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OPINION: It’s time to talk about discrimination against Black authors in the publishing industry



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Three stacks of books sit on the ground in a University East apartment. Photo Illustration by Alex Deryn

The recent nationwide reckoning with racism has expanded to discussing inequality within the workplace, including the world of publishing. Last week, the hashtag #PublishingPaidMe began trending for writers to discuss the pay disparity that occurs in the industry.

There was a particular focus on Black authors due to many book publishing companies’ statements of support for Black Lives Matter, such as the powerful company HarperCollins, who tweeted its support June 1. 

People were interested in seeing if the companies’ claims of promoting diversity in the publishing industry were based in reality by using the metric of compensation. The trend and subsequent online conversation were kickstarted by author LL McKinney, who clarified that the trend would be specifically focused on discrimination against Black authors. 

The numbers that authors came forward with, as well as my subsequent research on the issue, affirmed the sad truth of the industry’s discrimination against Black authors. Book publishing companies must do more than tweet out empty platitudes. They must properly compensate Black authors for their books, as well as market these books with just as much passion as they market books by white authors. 

While browsing this hashtag, I saw that there were almost completely unknown white authors getting paid double the amount that well-known Black authors, such as feminist Roxane Gay, were paid. I was particularly shocked to learn that N.K. Jemisin, author of the Hugo Award winning science fiction series “Broken Earth,” received only $25,000 in advancements for each book in the series, while white author Laura Sebastian received $185,000 per book for the “Ash Princess” series, a fantasy trilogy that did not receive near the same level of universal acclaim.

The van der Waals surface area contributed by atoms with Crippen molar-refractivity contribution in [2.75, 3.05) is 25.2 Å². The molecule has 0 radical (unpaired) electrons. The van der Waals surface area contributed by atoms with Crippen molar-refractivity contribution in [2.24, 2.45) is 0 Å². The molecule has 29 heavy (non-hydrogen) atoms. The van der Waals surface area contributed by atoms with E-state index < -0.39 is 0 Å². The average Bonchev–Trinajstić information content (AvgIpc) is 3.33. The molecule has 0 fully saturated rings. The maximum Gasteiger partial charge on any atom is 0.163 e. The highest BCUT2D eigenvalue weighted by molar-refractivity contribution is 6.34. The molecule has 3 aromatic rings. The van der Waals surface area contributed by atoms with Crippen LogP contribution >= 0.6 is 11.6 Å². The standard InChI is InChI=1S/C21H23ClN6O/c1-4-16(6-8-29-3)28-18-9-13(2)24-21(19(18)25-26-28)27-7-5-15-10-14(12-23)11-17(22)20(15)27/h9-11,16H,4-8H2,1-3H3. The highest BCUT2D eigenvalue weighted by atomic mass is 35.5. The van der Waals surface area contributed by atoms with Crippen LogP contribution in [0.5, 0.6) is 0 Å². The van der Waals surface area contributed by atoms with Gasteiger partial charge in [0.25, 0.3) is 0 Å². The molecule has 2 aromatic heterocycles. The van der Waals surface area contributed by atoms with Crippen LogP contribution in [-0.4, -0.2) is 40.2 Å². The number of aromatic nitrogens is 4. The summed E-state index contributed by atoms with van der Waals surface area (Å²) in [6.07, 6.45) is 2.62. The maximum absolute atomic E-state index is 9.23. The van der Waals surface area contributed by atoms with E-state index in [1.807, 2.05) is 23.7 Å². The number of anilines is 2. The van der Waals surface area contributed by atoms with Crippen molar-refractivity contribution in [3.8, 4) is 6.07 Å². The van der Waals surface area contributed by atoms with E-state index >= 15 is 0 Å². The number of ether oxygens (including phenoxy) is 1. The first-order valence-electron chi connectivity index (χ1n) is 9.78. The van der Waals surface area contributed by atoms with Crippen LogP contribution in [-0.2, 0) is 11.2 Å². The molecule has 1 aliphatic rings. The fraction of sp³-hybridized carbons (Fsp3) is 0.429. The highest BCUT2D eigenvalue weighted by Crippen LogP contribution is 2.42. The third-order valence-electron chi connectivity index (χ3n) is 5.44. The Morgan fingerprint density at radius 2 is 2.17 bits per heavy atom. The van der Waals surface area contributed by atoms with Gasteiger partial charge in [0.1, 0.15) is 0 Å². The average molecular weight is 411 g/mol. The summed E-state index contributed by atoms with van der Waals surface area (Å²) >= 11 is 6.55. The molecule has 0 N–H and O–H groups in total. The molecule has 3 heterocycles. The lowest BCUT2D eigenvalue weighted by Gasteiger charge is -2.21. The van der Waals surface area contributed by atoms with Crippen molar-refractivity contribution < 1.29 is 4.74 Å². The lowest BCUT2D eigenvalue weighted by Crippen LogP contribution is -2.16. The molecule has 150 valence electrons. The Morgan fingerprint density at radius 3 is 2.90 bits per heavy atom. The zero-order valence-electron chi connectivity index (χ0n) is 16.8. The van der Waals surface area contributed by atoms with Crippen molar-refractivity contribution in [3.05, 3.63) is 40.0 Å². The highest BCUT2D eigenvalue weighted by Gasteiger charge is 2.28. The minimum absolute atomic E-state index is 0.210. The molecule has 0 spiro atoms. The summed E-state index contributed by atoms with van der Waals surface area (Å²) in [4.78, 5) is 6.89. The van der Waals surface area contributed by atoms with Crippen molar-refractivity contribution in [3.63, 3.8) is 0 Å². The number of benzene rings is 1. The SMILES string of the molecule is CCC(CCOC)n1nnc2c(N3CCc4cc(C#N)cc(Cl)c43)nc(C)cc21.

Discrimination against Black authors isn’t just limited to pay, either. An NPR article, “Diversity in Book Publishing Isn't Just About Writers — Marketing Matters, Too,” highlights the issue of lack of diversity in staff positions within publishing companies. 

The article cites the Lee & Low survey, which found that in marketing and publicity departments in publishing companies, about 77% of employees are white. This is important because individuals who work in these departments have a massive influence on how a book is marketed to consumers, as well as how the book is presented to the press. 

Medium writer John the Correlator also chimed in on the discussion by compiling statistics about the famous New York Times Bestseller List. He focused specifically on the Young Adult category and compiled data stretching from the end of 2017 to June 8. What he found out about the list in terms of diversity was quite troubling. 

According to the article, over an almost three year period, 22 debut books have hit the NYT Bestseller List, but only one of these books was written by a Black author.

He also found that of all the books on the list that were published by the company HarperCollins, the aforementioned powerful publishing imprint with a love for platitudes, only 15% were written by Black authors. 

Although these figures may seem depressing, we have the power to help change the book publishing industry. The most important thing that we can do to support Black authors is buy their books. Purchase them, review them on blogs and book review sites and recommend them to your fellow bookworms. 

Roseanne A. Brown is a Black author who recently released her debut, a young adult fantasy titled “A Song of Wraiths and Ruin.” Then there’s “You Should See Me in a Crown” by Leah Johnson, a contemporary LGBTQ romance, just released June 2. And the publishing industry isn’t limited to fiction. I highly recommend the poetry book “The Tradition” by Jericho Brown, which recently won the Pulitzer Prize for poetry.

But this is just the tip of the iceberg when it comes to books by Black authors. There are so many wonderful books out there for readers to enjoy, and by purchasing these novels and reading them, we can help in the quest to create a more diverse book publishing industry.

Molly Hayes (she/her) is a rising junior studying English. She plans to earn a Master of Library Science.

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